Moonlighting by cardiology fellows can be illuminating or detrimental, depending on the job and the fatigue level, observed the author of a column for early career cardiologists.
John T. Saxon, MD, of the University of Mississippi School of Medicine in Jackson and a regular columnist in the Journal of the American College of Cardiology, focused on moonlighting in the Jan. 20 issue. Many cardiology fellows face debt from their education as well as other factors such as home ownership. The opportunity to make on average $100 an hour in supplementary salary can help ease the burden.
On the plus side, early career physicians can apply the skills learned in internal medicine if they moonlight as internists. Some cardiology programs offer fellows the opportunity for moonlighting in cardiac intensive care units or during off hours. If an attending physician remains available as a backup or provides next-day feedback, the experience can be educational as well as lucrative, Saxon proposed.
But unsupervised cardiology moonlighting by fellows is rife with risk “and should be discouraged,” he wrote.
The added loss of sleep is a potential danger as well. Fellowship training requires early career physicians to work in a real-world cauldron that includes grueling hours and intense training. He sees this as enhancing the educational experience. Moonlighting may interfere with that benefit if the fellow is overly fatigued.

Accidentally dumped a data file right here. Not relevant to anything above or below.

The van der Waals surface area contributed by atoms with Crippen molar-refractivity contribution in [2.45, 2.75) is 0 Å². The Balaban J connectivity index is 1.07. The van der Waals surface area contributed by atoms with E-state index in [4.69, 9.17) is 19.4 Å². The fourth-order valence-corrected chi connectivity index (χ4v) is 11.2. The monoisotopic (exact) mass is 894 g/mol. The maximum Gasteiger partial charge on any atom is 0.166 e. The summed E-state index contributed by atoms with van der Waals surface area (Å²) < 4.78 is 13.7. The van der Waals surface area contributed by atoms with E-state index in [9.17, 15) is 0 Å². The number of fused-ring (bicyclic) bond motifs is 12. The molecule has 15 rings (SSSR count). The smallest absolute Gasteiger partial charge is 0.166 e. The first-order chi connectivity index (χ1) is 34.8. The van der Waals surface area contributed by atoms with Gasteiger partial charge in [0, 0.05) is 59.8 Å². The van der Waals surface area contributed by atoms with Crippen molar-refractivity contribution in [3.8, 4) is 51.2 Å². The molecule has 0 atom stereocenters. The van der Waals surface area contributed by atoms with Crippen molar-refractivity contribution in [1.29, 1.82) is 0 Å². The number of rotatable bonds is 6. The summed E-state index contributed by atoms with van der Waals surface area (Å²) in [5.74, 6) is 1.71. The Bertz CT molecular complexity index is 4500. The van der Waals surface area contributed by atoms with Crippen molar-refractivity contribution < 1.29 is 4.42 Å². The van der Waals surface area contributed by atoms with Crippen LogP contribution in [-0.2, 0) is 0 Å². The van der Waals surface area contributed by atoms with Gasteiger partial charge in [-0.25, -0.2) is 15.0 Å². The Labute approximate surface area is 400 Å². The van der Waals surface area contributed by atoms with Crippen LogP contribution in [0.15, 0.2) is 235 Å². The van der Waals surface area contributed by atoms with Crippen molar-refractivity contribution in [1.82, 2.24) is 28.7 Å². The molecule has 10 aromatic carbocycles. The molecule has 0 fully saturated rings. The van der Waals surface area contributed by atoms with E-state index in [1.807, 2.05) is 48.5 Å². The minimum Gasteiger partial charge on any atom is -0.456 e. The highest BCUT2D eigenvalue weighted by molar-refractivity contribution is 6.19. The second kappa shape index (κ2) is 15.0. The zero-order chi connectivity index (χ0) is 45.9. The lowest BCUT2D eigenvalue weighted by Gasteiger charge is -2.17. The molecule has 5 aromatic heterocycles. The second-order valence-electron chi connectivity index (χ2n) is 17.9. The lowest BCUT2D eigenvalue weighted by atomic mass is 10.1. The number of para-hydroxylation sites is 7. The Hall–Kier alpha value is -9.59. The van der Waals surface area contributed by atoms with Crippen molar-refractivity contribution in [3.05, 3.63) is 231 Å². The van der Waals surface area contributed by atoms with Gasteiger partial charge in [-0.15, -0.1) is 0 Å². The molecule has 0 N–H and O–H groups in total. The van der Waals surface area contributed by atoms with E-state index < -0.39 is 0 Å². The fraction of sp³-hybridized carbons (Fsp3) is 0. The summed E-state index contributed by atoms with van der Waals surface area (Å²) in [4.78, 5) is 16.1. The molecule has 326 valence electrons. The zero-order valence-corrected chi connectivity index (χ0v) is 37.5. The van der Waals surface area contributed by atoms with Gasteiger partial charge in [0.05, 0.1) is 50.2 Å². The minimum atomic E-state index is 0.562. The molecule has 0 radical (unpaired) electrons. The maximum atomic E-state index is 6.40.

Providing in-house moonlighting opportunities may combine the benefits of income, education and oversight. But increasing fellowship salaries, loan forgiveness and subsidies also would help financially strapped fellows, he noted.
In an accompanying comment, Blase Carabello, MD, of Beth Israel Hospital in New York City, described his moonlighting experiences as career enhancing with lifelong lessons. They broadened his exposure to different healthcare settings and patients.
“Although recent duty hour regulations and attention to sleep requirements have added sanity to our profession, sleep deprivation in the practice of some fields of cardiology and in some settings is inevitable,” Carabello wrote. “It is better to know how to deal with it and to recognize one’s limitations rather than to not be exposed to it.”